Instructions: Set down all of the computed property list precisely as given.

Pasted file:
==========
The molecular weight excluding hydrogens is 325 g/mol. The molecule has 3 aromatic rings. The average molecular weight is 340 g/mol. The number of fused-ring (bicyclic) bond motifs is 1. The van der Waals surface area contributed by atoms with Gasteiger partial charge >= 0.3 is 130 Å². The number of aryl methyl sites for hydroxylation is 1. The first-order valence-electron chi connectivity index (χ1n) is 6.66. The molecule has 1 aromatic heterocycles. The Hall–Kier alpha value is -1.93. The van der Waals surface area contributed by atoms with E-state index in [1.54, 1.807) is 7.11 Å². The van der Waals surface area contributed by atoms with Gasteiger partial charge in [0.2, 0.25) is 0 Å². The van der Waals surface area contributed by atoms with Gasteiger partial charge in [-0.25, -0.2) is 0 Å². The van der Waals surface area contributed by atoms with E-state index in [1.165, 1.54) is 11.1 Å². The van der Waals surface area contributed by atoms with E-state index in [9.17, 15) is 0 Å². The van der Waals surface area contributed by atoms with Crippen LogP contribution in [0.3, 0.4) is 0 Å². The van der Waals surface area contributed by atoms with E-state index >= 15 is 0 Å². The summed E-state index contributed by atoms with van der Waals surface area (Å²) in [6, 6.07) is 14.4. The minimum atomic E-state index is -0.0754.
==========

The molecular weight excluding hydrogens is 325 g/mol. The molecule has 3 aromatic rings. The average molecular weight is 340 g/mol. The number of fused-ring (bicyclic) bond motifs is 1. The van der Waals surface area contributed by atoms with Gasteiger partial charge >= 0.3 is 130 Å². The number of aryl methyl sites for hydroxylation is 1. The first-order valence-electron chi connectivity index (χ1n) is 6.66. The molecule has 1 aromatic heterocycles. The Hall–Kier alpha value is -1.93. The van der Waals surface area contributed by atoms with E-state index in [1.54, 1.807) is 7.11 Å². The van der Waals surface area contributed by atoms with Gasteiger partial charge in [0.2, 0.25) is 0 Å². The van der Waals surface area contributed by atoms with Gasteiger partial charge in [-0.25, -0.2) is 0 Å². The van der Waals surface area contributed by atoms with E-state index in [1.165, 1.54) is 11.1 Å². The van der Waals surface area contributed by atoms with E-state index in [9.17, 15) is 0 Å². The van der Waals surface area contributed by atoms with Crippen LogP contribution in [0.3, 0.4) is 0 Å². The van der Waals surface area contributed by atoms with E-state index >= 15 is 0 Å². The summed E-state index contributed by atoms with van der Waals surface area (Å²) in [6, 6.07) is 14.4. The minimum atomic E-state index is -0.0754.